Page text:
Manufacturer's Suggested Retail Price (MSRP), also known as "sticker" price, is a recommended selling price that automakers give a new car that is above the invoice price paid by the dealer. It is a price that does not include any options that can be added to a particular car style. When shown as a range, the prices are starting MSRPs, without options, for multiple styles for that model.
This price range reflects the Kelley Blue Book Suggested Retail value for all trim levels, but not necessarily all available options.
The Kelley Blue Book Suggested Retail value represents the amount an auto dealer might ask for a specific vehicle; the actual sale price will vary. A vehicle's popularity, condition, warranty, color and local market conditions are factors involved in determining a final price. The retail value is not a trade-in or private party value.
The Suggested Retail value assumes that the vehicle has been fully reconditioned and has a clean title history. The Suggested Retail value also allows for advertising, sales commissions, insurance and other costs of doing business as a dealer. Most vehicles offered at this price have passed an inspection, and some may carry a warranty. Vehicle mileage is assumed to be normal or below normal.
Best Bets get above-average mpg, class-average or better reliability, class-average or better crash-test ratings, and our recommendation.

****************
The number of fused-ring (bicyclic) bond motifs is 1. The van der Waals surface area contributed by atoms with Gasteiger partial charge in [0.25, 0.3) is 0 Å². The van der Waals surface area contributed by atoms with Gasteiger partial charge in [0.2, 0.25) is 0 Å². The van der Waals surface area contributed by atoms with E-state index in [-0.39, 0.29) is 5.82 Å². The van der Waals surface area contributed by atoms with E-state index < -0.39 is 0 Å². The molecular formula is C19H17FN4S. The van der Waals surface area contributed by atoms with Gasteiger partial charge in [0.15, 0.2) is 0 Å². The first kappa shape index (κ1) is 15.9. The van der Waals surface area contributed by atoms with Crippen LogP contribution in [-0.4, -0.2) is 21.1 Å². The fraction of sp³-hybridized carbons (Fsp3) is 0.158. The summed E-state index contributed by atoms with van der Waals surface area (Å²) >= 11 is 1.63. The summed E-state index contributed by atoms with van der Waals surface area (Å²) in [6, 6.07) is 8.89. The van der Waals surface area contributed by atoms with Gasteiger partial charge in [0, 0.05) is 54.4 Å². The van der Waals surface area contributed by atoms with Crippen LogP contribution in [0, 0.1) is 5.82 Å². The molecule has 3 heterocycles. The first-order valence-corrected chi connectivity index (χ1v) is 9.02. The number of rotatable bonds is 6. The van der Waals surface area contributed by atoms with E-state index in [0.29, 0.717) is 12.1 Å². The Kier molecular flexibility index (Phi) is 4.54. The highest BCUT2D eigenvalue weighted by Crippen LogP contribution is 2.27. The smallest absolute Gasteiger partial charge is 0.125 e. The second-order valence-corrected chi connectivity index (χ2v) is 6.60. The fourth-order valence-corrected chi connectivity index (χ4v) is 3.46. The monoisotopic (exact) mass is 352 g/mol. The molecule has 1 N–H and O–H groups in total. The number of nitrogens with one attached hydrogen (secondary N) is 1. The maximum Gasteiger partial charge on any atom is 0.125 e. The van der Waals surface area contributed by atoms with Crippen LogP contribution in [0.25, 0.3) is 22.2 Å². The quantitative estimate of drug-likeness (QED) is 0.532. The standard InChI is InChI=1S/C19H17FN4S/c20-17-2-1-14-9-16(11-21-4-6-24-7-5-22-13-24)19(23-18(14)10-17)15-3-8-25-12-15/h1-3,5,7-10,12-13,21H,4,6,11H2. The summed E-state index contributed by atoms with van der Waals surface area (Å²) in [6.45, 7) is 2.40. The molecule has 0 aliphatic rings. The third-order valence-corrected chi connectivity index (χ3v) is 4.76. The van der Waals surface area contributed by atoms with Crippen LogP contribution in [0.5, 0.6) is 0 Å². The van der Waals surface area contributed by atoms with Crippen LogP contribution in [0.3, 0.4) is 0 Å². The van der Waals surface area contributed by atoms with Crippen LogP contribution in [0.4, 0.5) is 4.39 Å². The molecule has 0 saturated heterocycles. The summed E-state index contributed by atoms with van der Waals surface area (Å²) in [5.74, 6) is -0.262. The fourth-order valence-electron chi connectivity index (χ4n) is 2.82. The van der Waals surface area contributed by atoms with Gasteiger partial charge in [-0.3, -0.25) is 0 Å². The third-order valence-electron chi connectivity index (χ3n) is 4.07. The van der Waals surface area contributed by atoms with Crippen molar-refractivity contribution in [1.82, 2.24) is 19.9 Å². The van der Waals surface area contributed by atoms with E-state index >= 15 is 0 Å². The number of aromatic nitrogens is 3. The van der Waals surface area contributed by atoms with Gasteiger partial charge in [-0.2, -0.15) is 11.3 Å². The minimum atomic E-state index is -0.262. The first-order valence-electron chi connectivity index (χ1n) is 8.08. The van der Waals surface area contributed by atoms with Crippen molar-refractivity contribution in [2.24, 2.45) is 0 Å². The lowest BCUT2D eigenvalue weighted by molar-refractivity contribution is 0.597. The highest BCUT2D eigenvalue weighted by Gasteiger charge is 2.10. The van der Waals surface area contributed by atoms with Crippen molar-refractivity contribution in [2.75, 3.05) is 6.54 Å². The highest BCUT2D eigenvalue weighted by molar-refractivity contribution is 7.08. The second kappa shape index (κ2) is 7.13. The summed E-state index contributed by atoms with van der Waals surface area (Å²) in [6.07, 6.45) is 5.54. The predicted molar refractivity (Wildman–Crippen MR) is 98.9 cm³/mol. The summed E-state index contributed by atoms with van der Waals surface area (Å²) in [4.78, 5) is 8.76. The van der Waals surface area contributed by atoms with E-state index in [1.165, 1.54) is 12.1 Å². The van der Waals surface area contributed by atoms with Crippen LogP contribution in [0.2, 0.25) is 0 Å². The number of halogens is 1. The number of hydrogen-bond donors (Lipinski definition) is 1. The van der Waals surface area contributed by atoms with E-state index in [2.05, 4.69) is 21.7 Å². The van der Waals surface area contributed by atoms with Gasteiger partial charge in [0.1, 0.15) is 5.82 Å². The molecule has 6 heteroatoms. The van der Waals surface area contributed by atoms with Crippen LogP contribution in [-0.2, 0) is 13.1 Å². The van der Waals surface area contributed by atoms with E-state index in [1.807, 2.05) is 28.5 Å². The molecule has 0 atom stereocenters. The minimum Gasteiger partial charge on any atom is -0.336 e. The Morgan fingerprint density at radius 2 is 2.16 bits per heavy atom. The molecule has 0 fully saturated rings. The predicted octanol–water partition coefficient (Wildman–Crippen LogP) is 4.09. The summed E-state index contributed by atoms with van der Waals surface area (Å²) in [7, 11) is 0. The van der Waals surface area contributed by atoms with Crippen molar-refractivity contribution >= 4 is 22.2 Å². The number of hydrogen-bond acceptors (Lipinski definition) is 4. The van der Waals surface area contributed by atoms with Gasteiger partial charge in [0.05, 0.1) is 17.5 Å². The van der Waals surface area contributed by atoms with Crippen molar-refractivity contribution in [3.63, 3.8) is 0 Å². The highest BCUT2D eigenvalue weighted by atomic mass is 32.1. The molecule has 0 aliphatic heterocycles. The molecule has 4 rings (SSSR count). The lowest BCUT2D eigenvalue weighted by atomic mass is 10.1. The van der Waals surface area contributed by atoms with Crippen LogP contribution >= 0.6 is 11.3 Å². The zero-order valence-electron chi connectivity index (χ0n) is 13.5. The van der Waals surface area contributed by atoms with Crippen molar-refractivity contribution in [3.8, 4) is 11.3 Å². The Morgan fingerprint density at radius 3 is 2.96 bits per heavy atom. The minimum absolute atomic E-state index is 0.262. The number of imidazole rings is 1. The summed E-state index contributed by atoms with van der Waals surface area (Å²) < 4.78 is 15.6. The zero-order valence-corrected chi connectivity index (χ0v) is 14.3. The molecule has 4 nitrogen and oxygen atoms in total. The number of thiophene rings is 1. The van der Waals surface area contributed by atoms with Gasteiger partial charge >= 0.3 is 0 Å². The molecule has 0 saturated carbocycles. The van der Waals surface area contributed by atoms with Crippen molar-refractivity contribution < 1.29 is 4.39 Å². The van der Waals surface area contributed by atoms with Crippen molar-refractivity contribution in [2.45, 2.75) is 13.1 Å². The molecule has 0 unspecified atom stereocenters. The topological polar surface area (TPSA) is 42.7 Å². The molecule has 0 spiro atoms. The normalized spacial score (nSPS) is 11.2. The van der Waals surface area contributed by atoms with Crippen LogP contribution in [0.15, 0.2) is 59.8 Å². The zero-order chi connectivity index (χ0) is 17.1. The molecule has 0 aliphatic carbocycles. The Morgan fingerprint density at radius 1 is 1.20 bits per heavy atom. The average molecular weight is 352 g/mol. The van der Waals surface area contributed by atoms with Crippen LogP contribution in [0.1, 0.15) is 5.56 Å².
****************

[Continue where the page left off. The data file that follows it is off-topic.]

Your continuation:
By Jim Mateja
October 30, 1989
Take an extended length Chrysler mini-van, equip it with every part,component and accessory from the bins except a license plate holder andwhitewall tires, affix simulated woodgrain panels to the bodysides and thenput a one-price-pays-for-all sticker to
it and you have the Chrysler Town& Country. The luxury Town & Country is a bit overdue. When Chrysler was showing off mini-van prototypes in the early `80s, there was an Executive model equippedwith all the bells and whistles, including a
work table in back. But a luxury version hasn`t materialized until now. The T&C is built on a 119.1-inch wheelbase and is 190.5 inches long, same dimensions as the extended length Dodge Grand Caravan and Plymouth GrandVoyager. It`s powered by
the same 3.3-liter, 150 h.p. V-6 teamed with 4-speed automatic. Chrysler said it has found improperly heated valve springs in some of its new 3.3-liter V-6 engines that could fail and result in severe engine damage. In addition to the vans, the 3.3
V-6 is offered in the 1990 Chrysler NewYorker and Fifth Avenue cars. Chrysler said if a problem exists, it will show up early after not toomany miles of use. The automaker said about 15,000 of those vehicles are indealer hands, and sales have been
halted until each is inspected to determinewhether springs should be replaced. The vehicles affected were built beforeOct. 1. Chrysler hasn`t issued a recall, and owners of those 1990 modelvehicles have not been notified of the problem. The engine
was quiet and provided adequate power in our test car. The T&C comes only as a loaded package for $25,000. Air conditioning,power brakes and steering, rear-window defroster and side-window demisters,tinted glass and shaded side windows, luggage
rack, dual remote mirrors, powerdoor locks/windows/seats, AM stereo/FM stereo, seating for seven with leather seat covers, tilt steering, gas-charged suspension, steel-belted radial tires,intermittent wipers, and inside fuel filler door and hood release
are justsome of the standard equipment.
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